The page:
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“The Burrowers” Review, Fantastic Fest 2008

"The Burrowers" Review, Fantastic Fest 2008

By Karina Longworth

It would be an exaggeration to suggest that JT Petty’s “The Burrowers” goes miles deeper than the hastily-dug graves that play a central role in its plot, but it’s nonetheless one of the more pleasant surprises of Fantastic Fest thus far. Beautifully shot and tightly scripted, it’s the rare Hollywood genre film (bought and paid for by Lionsgate) that’s more concerned with human relationships and behavior than the mysterious supernatural forces that sets the action in motion. Though its narrative definitely turns on the actions of creatures from the unknown, said creatures turn out to be relatively easy to extinguish compared to prejudice and moral decay in the hearts of ordinary men. It plays less like a horror film than a Terrence Malick film, with a mythological MacGuffin designed to reveal dark truths about the men forced to deal with it.

Coffey (Karl Geary), an Irish farmhand in the Dakota territories just after the Civil War, comes a-calling at the Stewart family cabin to ask the young, beautiful Maryanne to marry him. When he gets there, he finds blood, four corpses, and six missing women and children, including his wannabee fiancee. With the locals certain that neighboring “bad Indians” must have captured the women and taken them away, a rescue party is formed to hunt down the perpetrators and hopefully get the ladies back. The outlook is not rosy. Coffey asks a fellow searcher, the cocky Parcher (William Mapother), if he’s ever managed to get a woman captured by Indians back. “Not alive,” he admits. And though he’s heard tell of women coming back breathing, they always return fundamentally changed. As Parcher tells the teenage son of his own love interest, “Any Christian woman would prefer dying to capture.”

The Territories are drawn at first as an expanse so barren that it’s almost devoid of mystery––there can’t be any threat out there except for various types of Indians, because if there were, there would be nowhere for them to hide. But through Parcher as a translator, they soon learn from a number of natives (hotile in verbiage when not actualy shooting to kill) that there is another menace out there, an insidious race of flesh-eating creatures called Burrowers. The Burrowers poison their victims, bury them in shallow graves and come back a few days later to feed. They predate the land wars between settlers and Indians––they were there first. As one Indian maiden puts it, the white men “killed all the buffalo. So they had to feed on something else.” With this bit of knowledge, the mission shifts a bit, but Coffey refuses to give up the search for his girl. This maybe what qualifies “The Burrowers” for its place in this festival more than its liminal horror cred: I’ve noticed that if there’s anything that ties Fantastic Fest films together beyond blood and guts, it’s the idea that the world is full of men who are a little different––a little more sensitive, either a little skinnier or a little fatter, a little smarter but also a little less capable of traditional macho dominance––who will do anything to get and or/keep a girl.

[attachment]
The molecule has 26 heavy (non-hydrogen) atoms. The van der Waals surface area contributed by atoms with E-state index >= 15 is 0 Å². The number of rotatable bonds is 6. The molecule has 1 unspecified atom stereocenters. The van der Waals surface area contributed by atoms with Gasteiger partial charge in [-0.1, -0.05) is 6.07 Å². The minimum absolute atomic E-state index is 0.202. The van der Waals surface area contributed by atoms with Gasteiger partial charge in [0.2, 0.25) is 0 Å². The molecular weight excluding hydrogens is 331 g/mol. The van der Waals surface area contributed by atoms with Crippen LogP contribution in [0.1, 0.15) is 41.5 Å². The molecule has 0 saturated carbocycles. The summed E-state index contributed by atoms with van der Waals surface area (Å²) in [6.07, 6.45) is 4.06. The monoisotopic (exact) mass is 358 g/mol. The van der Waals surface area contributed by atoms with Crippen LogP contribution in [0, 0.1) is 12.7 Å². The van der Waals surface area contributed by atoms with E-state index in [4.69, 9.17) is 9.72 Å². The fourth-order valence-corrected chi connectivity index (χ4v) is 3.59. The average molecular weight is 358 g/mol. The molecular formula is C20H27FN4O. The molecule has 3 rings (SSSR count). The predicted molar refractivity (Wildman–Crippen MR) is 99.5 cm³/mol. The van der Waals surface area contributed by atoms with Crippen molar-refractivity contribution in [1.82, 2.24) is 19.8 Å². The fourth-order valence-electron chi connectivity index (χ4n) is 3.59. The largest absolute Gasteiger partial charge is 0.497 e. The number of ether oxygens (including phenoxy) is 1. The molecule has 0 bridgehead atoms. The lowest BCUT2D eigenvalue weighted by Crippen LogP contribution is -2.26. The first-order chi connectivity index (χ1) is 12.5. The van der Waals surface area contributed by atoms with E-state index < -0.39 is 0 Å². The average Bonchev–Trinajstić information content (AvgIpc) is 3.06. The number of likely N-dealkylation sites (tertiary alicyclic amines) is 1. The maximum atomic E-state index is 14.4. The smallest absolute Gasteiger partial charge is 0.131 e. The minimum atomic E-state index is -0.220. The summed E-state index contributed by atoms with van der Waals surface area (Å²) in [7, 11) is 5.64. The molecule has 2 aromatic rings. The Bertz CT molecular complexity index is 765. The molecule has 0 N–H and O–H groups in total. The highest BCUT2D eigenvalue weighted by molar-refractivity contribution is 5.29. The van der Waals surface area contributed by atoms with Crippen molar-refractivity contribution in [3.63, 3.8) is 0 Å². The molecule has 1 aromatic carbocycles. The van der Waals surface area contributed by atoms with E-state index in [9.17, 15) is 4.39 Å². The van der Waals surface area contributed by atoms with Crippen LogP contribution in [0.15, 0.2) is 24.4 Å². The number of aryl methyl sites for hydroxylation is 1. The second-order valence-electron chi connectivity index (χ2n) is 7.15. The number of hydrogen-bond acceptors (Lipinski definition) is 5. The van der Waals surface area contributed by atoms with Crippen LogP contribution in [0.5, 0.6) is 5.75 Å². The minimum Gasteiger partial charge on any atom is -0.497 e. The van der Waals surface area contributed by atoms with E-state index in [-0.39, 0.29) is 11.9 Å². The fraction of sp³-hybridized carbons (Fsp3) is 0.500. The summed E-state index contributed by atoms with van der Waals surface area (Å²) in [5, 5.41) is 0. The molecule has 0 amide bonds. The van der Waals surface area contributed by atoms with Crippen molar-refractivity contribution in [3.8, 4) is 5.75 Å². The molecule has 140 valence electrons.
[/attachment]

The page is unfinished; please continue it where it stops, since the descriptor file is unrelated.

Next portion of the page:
For long stretches, The Burrowers has to look and feel of a Terrence Malick film, all wide, wide shots of Coffey and gang slowly, slowly making their way across the vast expanse of sunlit fields in a sleep-deprived haze, with occasional cutaways to the details of the landscape. It sticks in the head partially because of its overwhelming beauty, but largely because of its refusal to play by the monster movie rules. The answers to some of the narrative’s key questions are implied, but never fully tied up in neat bows. And most importantly, the notion of evil is not limited to the supernatural plane––it’s neither Burrower nor Indian responsible for the film’s final deaths, but someone allegedly on the side of the good guys. Conflict arises naturally from friction within the group as often as it’s sparked by outside forces.

A key secondary character mutters the frustrated realization late in the film that “Nothing is easy.” It’s a one-line joke in a way, but in hindsight, after the plot threads are wrapped up as tight as Petty lets them get, it also seems like a sigh of existential discontent. It’s a sentiment that could be applied towards “Burrowers” chances of finding an audience: with no firm release date set (at least, not according to IMDb) there’s no telling if Lionsgate plans to shunt Petty’s project off the way they’ve done to Midnight Meat Train (and apparently plan to do with the bulk of their horror shelf stock going forward), or if they’ll recognize that there’s something here that elevates “The Burrowers” above the genre content that they’ve apparently come to find distasteful. Nothing is easy, indeed.

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